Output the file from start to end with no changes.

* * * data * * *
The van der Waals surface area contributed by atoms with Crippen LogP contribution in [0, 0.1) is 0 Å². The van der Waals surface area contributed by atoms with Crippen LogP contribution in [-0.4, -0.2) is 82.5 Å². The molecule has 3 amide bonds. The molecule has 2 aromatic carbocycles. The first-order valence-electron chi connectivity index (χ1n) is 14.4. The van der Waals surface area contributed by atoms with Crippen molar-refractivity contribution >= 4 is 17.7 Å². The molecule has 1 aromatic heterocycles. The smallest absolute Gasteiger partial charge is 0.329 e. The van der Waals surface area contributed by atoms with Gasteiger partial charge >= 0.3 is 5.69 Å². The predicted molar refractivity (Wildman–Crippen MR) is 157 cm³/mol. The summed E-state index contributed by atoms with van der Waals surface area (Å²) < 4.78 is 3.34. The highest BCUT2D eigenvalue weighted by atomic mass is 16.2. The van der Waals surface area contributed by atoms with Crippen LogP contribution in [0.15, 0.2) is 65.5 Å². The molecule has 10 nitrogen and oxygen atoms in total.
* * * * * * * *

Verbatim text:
The van der Waals surface area contributed by atoms with Crippen LogP contribution in [0, 0.1) is 0 Å². The van der Waals surface area contributed by atoms with Crippen LogP contribution in [-0.4, -0.2) is 82.5 Å². The molecule has 3 amide bonds. The molecule has 2 aromatic carbocycles. The first-order valence-electron chi connectivity index (χ1n) is 14.4. The van der Waals surface area contributed by atoms with Crippen molar-refractivity contribution >= 4 is 17.7 Å². The molecule has 1 aromatic heterocycles. The smallest absolute Gasteiger partial charge is 0.329 e. The van der Waals surface area contributed by atoms with Gasteiger partial charge >= 0.3 is 5.69 Å². The predicted molar refractivity (Wildman–Crippen MR) is 157 cm³/mol. The summed E-state index contributed by atoms with van der Waals surface area (Å²) < 4.78 is 3.34. The highest BCUT2D eigenvalue weighted by atomic mass is 16.2. The van der Waals surface area contributed by atoms with Crippen LogP contribution in [0.15, 0.2) is 65.5 Å². The molecule has 10 nitrogen and oxygen atoms in total.